Fine.... I'll just read this book instead, but I'm still confused
This automatically brought down other reader's and my own rating of RUMBLE because we had to account for the time when we still thought this book would tell the story the synopsis told, then the time where we had to reboot our brains to go along with the actual synopsis, and then finally accept what the story actually was. And it's certainly not to say that I'm not able to adapt to changes in a story, but personally, the story that I got out of RUMBLE just wasn't as satisfying as I expected it to be compared to Hopkin's other works.

If you have never read an Ellen Hopkins book before this one, I would suggest that you start off with a different one. BURNED, IDENTICAL, and TRICKS are all books of hers that are excellent introductions to her unique style. While I'm talking about Hopkin's writing style, I should mention that her writing is in free verse, which means that the book is formatted like poetry and is extremely lyrical. She also deals with taboo and generally controversial subjects such as drugs (CRANK), depression (IMPULSE), schizophrenia (IDENTICAL), mormons (BURNED), and prostitution (TRICKS). If you needed to visually represent the phrase "say it like you mean it," all you would need to do is hold up any of her books.
I actually like this protagonist?
Generally, I have issues with Ellen Hopkins because they are so mentally messed up to a point where it seems unlikely and certainly not as easy to connect and relate with them. Matt.... was a different story. He was strong, and the essay that was the catalyst for where this story began was extremely articulate and opinionated, which I couldn't help but relate to because I would probably have written the same things he did if I were in his situation.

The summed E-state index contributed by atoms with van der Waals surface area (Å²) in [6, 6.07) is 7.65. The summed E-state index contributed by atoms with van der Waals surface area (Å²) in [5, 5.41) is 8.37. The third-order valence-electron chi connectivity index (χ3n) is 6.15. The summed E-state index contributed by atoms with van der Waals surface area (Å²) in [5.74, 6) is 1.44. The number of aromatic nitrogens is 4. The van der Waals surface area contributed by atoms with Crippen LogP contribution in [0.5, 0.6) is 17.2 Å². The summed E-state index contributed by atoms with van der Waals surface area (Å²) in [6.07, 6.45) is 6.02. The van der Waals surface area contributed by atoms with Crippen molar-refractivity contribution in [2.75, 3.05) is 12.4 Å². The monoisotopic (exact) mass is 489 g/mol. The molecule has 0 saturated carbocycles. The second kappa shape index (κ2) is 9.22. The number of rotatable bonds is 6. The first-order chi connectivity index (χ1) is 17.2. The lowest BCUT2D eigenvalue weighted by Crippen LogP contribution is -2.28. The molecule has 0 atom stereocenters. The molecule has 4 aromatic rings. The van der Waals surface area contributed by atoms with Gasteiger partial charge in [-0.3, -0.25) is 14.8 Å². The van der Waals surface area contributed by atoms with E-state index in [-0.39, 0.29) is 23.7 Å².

I didn't agree with all of his decisions and thoughts, far from it actually, but when it came to his strong feelings against religion, I had to agree with a lot of them. People always say that things in life need to be had in moderation, and I believe this applies to religion. There are extremists on EVERY spectrum, there's no question about it. Matt's girlfriend -Hayden- was a super-Christian and utterly dedicated to Jesus. So when Matt questioned her beliefs and she couldn't back them up.... I had to agree with some of his opinions.

*Disclaimer: I am still a teenager, I haven't solidified my personal beliefs and don't believe I will ever get to a point where I am 100% certain of my feelings. I am also not Atheist, and I am perfectly accepting of other people's religions and beliefs*

I have Snape to say it for me
Like a lot of Hopkin's novels, cheating takes place, and personally, I am against cheating.... especially with the situation in this book. Kat provided some incite on this topic, saying that Matt didn't break up with Hayden because so much in his life had changed, that he didn't want to let her go as well. Yet, I disagreed because it was CLEAR as day the two of them were a bad match, and he had to go behind her back (even if she was a horrible person) and sleep with another girl.

Lastly, I would like to say that the free-verse didn't work for RUMBLE. Unlike her other novels, the text was 95% in verses, which could have easily been converted into regular sentences. This book was dense, physically and content-wise, and I'm sorry to say, but the free-verse didn't add anything I couldn't have already gotten.

How Likely Is It That I Will Read Other Books By This Author?
RUMBLE is by Ellen Hopkins, who is one of my auto-read authors. I don't necessarily agree with what she says in her books and even if I don't connect with the characters, I always feel the urge to read whatever she publishes. She provides so much perspective and reading her books is like looking through a different magnifying glass than the one I use for everyday life.

Conclusion: While RUMBLE did not deliver what I expected it to, it was definitely another thought-provoking  Ellen Hopkins book that brought up interesting food for thought.